Fireworks displays go off without a hitch

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Messenger photo by Jeff Pfeil
West Jefferson launched their fireworks from a new location–Converse Park–on July 4. The centralized site was selected to provide most residents with a view of the display from their homes.

(Posted July 7, 2020)

By Kristy Zurbrick, Madison Editor

Village and city leaders in West Jefferson and London were hoping for the best when they decided to go forward with fireworks displays. By all accounts, they got it.

“The fireworks were fantastic. We didn’t have any trouble. It’s not what we expected,” said Ray Martin, West Jefferson mayor.

In cooperation with the West Jefferson July 4th Streetfest Committee and Jefferson Township trustees, the village moved the launch site for the fireworks to Converse Park, shut down all parks, and asked village residents to watch the display from their homes. The goal was to discourage mass gatherings to prevent the spread of COVID-19. The fireworks were held on July 4.

“It worked out great,” Martin said.

West Jefferson Police Chief Christopher Floyd reported that all of his officers worked multiple shifts to cover the event. They encountered no problems with people congregating and drove through neighborhoods passing out candy.

“With the help of those officers and the street department, we were able to block off the village parks, and the school blocked off the school property,” Floyd said. “The display was intended for residents of West Jefferson. It went much smoother than anticipated, and that is because of the help and cooperation of our citizens.”

Floyd said the biggest problem his department encountered over the Independence Day weekend was residents setting off their own fireworks illegally.

“We had constant calls for that. No charges of any kind were filed. Most people were cooperative when we asked them to stop,” he said.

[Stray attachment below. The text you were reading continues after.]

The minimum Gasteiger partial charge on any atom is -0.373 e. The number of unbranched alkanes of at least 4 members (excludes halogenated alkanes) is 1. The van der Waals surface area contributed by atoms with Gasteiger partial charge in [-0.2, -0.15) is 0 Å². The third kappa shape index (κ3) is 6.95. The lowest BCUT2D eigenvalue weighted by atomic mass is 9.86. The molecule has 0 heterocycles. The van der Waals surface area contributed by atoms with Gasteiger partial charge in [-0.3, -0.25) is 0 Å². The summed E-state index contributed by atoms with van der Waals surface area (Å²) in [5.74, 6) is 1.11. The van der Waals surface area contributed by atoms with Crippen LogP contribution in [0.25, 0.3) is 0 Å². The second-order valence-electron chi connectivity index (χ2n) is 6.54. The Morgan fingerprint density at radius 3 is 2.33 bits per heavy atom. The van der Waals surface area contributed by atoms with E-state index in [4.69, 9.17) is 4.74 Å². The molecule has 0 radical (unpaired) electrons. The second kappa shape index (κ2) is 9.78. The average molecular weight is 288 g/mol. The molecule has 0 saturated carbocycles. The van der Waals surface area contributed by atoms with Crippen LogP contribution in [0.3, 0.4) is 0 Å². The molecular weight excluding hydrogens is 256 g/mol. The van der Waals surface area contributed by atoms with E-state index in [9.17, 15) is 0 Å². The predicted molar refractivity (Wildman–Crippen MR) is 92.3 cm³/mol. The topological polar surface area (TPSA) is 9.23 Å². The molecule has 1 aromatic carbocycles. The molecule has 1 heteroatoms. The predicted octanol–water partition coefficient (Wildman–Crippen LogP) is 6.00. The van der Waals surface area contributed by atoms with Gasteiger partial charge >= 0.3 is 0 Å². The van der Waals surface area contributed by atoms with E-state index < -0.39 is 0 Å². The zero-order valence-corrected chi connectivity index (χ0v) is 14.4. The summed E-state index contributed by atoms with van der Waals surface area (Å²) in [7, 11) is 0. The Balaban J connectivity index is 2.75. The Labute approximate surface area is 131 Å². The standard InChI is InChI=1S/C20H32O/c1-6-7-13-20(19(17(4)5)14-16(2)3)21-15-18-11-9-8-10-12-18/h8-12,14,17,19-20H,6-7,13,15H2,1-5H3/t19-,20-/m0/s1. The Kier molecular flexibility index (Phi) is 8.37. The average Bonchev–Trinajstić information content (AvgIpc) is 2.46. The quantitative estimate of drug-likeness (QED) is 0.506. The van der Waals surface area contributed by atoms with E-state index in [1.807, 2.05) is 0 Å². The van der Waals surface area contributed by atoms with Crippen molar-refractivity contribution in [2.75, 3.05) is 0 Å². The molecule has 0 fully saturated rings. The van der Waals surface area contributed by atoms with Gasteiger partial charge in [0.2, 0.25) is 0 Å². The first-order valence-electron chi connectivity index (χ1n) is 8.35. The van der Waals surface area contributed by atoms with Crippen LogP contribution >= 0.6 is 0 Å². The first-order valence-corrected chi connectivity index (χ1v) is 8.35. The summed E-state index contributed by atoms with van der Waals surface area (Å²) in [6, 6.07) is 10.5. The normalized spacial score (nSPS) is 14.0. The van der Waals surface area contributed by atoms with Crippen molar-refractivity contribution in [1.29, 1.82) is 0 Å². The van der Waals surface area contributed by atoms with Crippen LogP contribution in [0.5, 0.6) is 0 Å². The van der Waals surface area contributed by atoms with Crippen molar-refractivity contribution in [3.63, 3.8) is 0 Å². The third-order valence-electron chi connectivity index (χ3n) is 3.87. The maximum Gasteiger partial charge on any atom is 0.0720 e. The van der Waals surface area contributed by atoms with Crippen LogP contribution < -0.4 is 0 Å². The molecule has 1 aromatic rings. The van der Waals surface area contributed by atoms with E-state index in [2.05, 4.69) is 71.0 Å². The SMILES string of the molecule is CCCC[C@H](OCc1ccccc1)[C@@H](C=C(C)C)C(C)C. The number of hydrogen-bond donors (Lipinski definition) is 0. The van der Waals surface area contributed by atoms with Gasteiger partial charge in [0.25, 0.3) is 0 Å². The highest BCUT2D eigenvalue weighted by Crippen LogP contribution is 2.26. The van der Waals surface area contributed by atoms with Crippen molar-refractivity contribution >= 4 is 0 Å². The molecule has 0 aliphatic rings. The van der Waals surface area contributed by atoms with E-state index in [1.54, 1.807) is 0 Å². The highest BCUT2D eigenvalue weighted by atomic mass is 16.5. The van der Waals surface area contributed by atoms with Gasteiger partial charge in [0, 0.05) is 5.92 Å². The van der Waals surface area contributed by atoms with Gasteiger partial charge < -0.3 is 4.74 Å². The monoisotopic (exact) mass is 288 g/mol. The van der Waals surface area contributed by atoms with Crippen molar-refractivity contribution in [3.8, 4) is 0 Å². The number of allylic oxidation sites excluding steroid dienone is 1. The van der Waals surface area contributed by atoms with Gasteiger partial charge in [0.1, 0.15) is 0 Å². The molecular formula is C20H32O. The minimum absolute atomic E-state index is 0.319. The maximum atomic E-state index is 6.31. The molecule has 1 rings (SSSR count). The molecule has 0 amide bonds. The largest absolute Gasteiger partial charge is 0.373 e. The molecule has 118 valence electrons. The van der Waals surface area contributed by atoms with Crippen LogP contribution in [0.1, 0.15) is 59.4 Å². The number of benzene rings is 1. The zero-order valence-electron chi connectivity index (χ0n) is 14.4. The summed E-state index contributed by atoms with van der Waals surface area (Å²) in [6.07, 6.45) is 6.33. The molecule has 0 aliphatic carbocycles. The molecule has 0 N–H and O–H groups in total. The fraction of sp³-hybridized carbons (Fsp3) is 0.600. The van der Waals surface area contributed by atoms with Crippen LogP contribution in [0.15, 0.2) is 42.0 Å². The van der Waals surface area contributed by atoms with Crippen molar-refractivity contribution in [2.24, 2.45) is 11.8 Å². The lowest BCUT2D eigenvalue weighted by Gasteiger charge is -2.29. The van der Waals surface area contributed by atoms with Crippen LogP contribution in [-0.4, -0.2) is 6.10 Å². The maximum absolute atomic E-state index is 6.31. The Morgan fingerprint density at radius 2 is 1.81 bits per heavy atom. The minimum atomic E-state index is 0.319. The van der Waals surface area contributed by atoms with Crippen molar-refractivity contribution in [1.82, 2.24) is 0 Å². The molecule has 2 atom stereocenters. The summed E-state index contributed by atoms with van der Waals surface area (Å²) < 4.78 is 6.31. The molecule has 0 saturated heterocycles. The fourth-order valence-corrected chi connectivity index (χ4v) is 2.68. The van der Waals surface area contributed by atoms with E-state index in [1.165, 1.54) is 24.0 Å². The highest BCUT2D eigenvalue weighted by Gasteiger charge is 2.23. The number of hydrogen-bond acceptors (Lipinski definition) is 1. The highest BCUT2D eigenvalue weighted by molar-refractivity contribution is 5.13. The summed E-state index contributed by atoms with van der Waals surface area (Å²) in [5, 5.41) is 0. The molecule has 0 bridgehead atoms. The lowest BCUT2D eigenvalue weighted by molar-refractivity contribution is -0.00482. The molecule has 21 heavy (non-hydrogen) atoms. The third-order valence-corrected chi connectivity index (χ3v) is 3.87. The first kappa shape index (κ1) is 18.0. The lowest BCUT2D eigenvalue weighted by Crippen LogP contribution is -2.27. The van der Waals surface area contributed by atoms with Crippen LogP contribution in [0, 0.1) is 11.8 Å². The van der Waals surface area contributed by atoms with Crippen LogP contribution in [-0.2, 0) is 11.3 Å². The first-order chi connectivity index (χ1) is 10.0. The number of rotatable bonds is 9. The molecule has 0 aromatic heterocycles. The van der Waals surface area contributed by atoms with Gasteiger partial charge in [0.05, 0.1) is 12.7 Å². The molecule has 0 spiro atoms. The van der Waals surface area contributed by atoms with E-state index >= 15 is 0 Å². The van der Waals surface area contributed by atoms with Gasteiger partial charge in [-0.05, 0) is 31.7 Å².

Messenger photo by Jeff Pfeil
London’s fireworks display was launched on July 3 from the London High School grounds. Residents were encouraged to watch from their homes or from their cars in the school parking lot.

London officials had nothing but good to report about their set-up, as well. The fireworks were launched on July 3 from the London High School grounds, as usual, but with social distancing required between parked cars and traffic patterns in place for those who opted to watch the display at the school.

“Everybody seemed to adhere to the recommendations, and it was a great night,” said Patrick Closser, London mayor. “People came out to the schools and kind of parked around town to see the fireworks, then they went on their way.”

He noted that with everything going on with the pandemic, city officials were happy to provide something to the citizens that brought a little normalcy to the summer.

London Police Chief Glenn Nicol said his department patrolled the school grounds and observed that everyone complied pretty well with social distancing guidelines.

“We had extra units out for patrol and response, and we didn’t really run into any problems,” he said.

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